Even in the dark, even through his own shock and fear, Daniel felt her anger, burning across the surface of his skin as though he stood too close to a fire. He hadn’t felt that for a long time. He said, “Tenai?” again, and his voice shook.
“I am well enough, Daniel,” answered that velvet voice. Pale moonlight slid down Tenai’s cheek as she turned her face toward him. “I am angry, yes, but I have reason for my anger. I am my own master. Do not be afraid.”
“Where are we? Where are we?” Jenna’s teeth chattered despite the warmth of the air, and Daniel put an arm around her shoulders and pulled her close. He was terrified himself, and fighting it. It was hard to believe that this was real, and for a moment Daniel even thought that maybe it wasn’t real, that this was a weird and complicated hallucination; probably they were all still running over the sunlit parking lot, with the car just a few yards away—they would bang into it any minute, and that would jar them out of it—jar him out it, probably no one else was hallucinating this way, that’d be a mass hallucination, and too strange for belief –
The night was quiet around them, all of them, Jenna and Tenai and himself. The warm, humid air was unstirred by any breeze. It carried living country scents that had nothing to do with a large city.
“Where we should never have come,” Tenai answered, speaking to Jenna. “Not even I, and certainly not you. This is my world, and I am sorry that it is unlikely to offer you a fine welcome, child.”
“You brought us here?” Daniel asked, leaving aside for the moment other questions, like, You mean this place is real? You mean that everything you told me was true? Incredulity ran through him like a tide, and certainty, as strong, that it wastrue. He stood still, caught for a trembling instant between convictions. At the same time, all the stories Tenai had told him of her long, long life in this world crowded at once into his memory, and for a moment he was so frightened he was close to throwing up.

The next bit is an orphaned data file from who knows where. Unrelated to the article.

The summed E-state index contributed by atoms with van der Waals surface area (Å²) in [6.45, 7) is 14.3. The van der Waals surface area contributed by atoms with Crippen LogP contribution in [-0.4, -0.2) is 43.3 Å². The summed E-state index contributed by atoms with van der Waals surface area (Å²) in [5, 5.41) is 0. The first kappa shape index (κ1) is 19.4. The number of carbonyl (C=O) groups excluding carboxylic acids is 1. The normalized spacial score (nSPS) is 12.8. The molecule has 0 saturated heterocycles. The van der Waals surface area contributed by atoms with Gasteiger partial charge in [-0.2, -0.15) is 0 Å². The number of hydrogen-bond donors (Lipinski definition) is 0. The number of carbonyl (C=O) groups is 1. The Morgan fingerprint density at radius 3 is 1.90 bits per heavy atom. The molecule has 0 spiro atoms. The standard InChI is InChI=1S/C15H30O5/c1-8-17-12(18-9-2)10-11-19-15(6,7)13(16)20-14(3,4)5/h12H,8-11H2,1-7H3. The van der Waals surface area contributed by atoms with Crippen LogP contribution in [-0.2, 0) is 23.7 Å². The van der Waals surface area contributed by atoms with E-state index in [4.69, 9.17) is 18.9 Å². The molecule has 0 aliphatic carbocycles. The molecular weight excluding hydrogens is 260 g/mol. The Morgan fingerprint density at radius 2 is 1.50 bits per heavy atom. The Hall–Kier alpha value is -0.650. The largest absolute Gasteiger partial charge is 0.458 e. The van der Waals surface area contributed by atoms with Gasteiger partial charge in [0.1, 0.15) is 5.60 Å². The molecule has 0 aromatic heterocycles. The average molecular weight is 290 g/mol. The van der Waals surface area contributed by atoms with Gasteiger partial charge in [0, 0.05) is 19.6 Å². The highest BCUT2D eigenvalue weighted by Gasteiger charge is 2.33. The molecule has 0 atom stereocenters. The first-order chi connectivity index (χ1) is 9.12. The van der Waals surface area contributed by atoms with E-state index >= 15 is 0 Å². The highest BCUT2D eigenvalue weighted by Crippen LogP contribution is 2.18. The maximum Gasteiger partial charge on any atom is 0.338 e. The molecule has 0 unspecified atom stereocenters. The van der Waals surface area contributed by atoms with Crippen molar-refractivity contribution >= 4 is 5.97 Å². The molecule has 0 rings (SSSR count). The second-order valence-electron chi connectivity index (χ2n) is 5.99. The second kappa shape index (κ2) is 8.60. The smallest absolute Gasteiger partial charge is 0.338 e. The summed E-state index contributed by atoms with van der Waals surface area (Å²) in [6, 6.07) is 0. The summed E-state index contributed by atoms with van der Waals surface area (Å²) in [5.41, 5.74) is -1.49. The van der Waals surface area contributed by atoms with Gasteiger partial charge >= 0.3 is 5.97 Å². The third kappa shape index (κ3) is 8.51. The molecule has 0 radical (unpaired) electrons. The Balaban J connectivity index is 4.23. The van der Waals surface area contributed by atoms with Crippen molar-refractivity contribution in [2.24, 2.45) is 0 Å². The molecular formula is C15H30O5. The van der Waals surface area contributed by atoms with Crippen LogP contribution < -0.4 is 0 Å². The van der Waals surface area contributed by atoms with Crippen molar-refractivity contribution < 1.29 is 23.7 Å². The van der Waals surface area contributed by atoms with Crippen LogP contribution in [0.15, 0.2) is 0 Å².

Jenna broke the moment, by asking in her clear, trusting voice, “But where is this place? Your world? Tenai, what do you mean?”
“The land is called Talasayan,” Tenai answered her. “Once, it was my home.”
She was angry, angry, angry. That was unmistakable. Daniel heard other emotions in her voice as well: grief and loss and something very like joy, in a complex tangle. He asked her again, “Did you bring us here, Tenai?”
For a moment, he thought she would not answer. She walked away a little distance, far enough to be lost in the night, but then she came back, her arms full of branches. She dropped them on the ground and a moment later, fire caught in the center of the pile, golden and homey as any other campfire, utterly welcome despite the smothering warmth of this night. The fire blazed up. The crackle it made against the too-silent dark was comforting as a blanket. Its light showed Tenai’s face more clearly, fine-planed and foreign and not comforting at all. She said, “Not I, Daniel. This was never my intention nor my action.”
“Then whose?” Jenna asked. She was still shivering, but not so much now, in the light of the fire. She held out her hands to the warmth as though it offered hope of safety.
Tenai glanced at her, a glance so filled with impassioned anger that Jenna blinked and stared and even took an involuntary step back; probably, Daniel thought, without even knowing she had done so. “Not my friends,” Tenai said, and turned away to gather another armful of wood.